For starters, this detective is strong enough to lift cars and can even fake her hand at flying (“more like jumping, then falling,” as she describes it). During their encore, a dazzling visual display of Paris at night was beamed onto giant screens while U2 performed a shimmering rendition of City of Blinding Lights for the French ‘City of Light’. Jessica’s also got a drug addict neighbor (Eka Darville), a best friend radio talk show host (Rachael Taylor), and a manipulative lawyer boss, Jeri (an entertaining Carrie-Anne Moss, “The Matrix”), who hires Jessica to do investigative work for her law firm. Ritter conveys Jessica’s complexity with grace, letting the character’s pain simmer just under the surface as she juggles trying to protect those around her with coping with past trauma.

Jessica Jones also feels like a procedural in which the central mystery is the detective herself: Jones’ backstory is revealed piecemeal, in flashbacks and cryptic dialog. Just as superhero comics use weekly or monthly cliffhangers and shock attacks to keep readers coming back, the multi-part storytelling of TV lends itself perfectly to comic adaptations. Through seven episodes we still don’t know the source of her powers, outside that it had something to do with an “accident.” Lastly, the detective in question is a woman, an interesting wrinkle to throw into the noir obsession with the femme fatale.

If the show’s first hour is overly morose, the second episode puts the series on surer footing as it better establishes the characters who inhabit Jessica’s world and how she relates to each of them. Ritter plays a super-powered individual who set out to help the public, only to come into the crosshairs of David Tennant’s Kilgrave, a villain with the power to get people to do whatever he wants simply by saying it aloud.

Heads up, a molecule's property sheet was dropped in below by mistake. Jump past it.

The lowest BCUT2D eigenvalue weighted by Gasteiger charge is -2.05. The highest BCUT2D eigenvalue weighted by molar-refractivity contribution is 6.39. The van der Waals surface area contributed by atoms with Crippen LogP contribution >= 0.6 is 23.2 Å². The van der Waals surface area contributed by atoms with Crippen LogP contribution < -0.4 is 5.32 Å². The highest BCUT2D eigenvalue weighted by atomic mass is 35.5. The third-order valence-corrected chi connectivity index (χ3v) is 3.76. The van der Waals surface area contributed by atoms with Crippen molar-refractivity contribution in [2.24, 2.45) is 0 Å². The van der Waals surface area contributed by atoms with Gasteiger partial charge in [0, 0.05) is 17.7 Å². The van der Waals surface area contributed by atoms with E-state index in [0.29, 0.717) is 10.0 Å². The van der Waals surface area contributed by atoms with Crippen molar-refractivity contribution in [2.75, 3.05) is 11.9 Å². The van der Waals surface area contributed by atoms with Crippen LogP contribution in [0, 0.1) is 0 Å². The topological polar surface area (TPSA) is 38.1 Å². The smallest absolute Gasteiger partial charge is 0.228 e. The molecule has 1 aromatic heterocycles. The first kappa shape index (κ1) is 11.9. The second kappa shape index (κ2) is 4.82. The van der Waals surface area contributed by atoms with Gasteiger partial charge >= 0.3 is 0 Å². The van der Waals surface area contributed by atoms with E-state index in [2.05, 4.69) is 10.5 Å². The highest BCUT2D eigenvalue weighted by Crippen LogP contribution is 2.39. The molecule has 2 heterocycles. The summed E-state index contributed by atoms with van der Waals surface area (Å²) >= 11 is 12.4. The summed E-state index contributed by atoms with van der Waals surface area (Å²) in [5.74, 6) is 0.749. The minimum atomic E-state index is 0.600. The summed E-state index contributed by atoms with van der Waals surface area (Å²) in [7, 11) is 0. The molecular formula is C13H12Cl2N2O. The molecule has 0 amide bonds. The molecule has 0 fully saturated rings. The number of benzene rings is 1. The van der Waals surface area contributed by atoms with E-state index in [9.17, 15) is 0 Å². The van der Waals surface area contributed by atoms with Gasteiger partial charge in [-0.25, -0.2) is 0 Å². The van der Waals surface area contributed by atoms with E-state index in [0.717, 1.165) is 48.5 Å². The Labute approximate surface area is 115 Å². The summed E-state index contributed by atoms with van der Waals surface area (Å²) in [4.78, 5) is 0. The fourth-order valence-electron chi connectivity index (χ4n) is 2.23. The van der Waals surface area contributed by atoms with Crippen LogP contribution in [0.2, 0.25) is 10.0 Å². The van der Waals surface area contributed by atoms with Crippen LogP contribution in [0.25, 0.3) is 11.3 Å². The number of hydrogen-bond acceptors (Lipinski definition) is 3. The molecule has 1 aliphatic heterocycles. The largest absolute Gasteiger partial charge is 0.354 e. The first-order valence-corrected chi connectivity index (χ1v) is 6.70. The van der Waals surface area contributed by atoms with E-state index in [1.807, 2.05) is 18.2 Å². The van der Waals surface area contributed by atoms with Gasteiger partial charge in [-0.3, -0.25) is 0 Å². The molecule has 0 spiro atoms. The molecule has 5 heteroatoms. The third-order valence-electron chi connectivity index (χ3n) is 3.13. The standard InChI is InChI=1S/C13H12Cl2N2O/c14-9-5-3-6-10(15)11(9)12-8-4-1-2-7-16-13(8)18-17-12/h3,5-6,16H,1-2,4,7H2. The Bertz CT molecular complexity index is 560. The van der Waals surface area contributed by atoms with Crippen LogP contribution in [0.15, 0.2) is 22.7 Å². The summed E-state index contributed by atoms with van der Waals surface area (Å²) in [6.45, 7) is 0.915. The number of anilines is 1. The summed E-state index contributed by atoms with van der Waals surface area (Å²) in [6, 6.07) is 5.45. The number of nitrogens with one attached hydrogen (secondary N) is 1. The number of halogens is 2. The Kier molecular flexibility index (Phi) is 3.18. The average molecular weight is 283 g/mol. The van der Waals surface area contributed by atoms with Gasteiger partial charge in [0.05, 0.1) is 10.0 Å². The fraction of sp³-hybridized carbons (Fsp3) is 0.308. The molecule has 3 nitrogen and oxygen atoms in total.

And as much as the series is about Jessica herself, it’s also about the people around her, all mostly just trying to get by in a world suddenly filled with superpowered madmen. And they get what makes a good story and they also understand how to take the fans with them.” One aspect of the “source material” that didn’t make it to Tennant’s role as Kilgrave is purple skin. Jessica confides the secret of her nemesis to Jeri, who offers a cheeky response: “If there was a man who could really influence people like that I’d hire him to do all my jury selection.” “Jessica Jones” could still use more levity, but its second episode reveals a streaming series that’s headed in a more balanced, intriguing direction. In the comics, Kilgrave is referred to as “The Purple Man.” “It was explained to me very early on that I was not going to be painted purple,” Tennant joked. “I think it was decided before I came on board that painting someone purple would perhaps be on the fantastical end of things, which is not the kind of world they’re trying to create in Jessica Jones.” What really makes Kilgrave tick, though, is a singular obsession. The plot is very similar to the original comic, with the added infusion of Rachael Taylor as Trish Walker (known to comic fans as Patsy Walker a.k.a Hellcat) a trusted confidant of Jessica’s and Carrie-Anne Moss as Jeri Hogarth, an attorney and Jessica’s sometime employer.